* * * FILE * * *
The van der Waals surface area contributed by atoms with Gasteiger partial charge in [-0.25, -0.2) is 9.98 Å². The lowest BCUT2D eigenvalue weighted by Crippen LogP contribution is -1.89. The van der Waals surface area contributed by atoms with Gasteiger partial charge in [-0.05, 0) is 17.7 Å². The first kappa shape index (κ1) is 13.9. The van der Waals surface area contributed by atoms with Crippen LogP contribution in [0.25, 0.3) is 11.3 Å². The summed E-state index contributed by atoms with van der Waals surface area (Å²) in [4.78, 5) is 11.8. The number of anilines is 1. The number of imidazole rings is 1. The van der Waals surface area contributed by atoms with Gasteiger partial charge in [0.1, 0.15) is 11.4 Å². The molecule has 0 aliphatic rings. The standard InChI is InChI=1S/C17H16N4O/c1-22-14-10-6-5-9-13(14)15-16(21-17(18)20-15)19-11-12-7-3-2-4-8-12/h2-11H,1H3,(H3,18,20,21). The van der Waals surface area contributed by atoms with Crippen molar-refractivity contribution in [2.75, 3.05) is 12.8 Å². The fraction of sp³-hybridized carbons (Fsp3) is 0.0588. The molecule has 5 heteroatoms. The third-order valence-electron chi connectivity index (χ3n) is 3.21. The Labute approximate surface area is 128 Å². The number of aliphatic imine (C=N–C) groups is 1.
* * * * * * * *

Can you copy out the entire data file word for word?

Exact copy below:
The van der Waals surface area contributed by atoms with Gasteiger partial charge in [-0.25, -0.2) is 9.98 Å². The lowest BCUT2D eigenvalue weighted by Crippen LogP contribution is -1.89. The van der Waals surface area contributed by atoms with Gasteiger partial charge in [-0.05, 0) is 17.7 Å². The first kappa shape index (κ1) is 13.9. The van der Waals surface area contributed by atoms with Crippen LogP contribution in [0.25, 0.3) is 11.3 Å². The summed E-state index contributed by atoms with van der Waals surface area (Å²) in [4.78, 5) is 11.8. The number of anilines is 1. The number of imidazole rings is 1. The van der Waals surface area contributed by atoms with Gasteiger partial charge in [0.1, 0.15) is 11.4 Å². The molecule has 0 aliphatic rings. The standard InChI is InChI=1S/C17H16N4O/c1-22-14-10-6-5-9-13(14)15-16(21-17(18)20-15)19-11-12-7-3-2-4-8-12/h2-11H,1H3,(H3,18,20,21). The van der Waals surface area contributed by atoms with Crippen molar-refractivity contribution in [2.75, 3.05) is 12.8 Å². The fraction of sp³-hybridized carbons (Fsp3) is 0.0588. The molecule has 5 heteroatoms. The third-order valence-electron chi connectivity index (χ3n) is 3.21. The Labute approximate surface area is 128 Å². The number of aliphatic imine (C=N–C) groups is 1.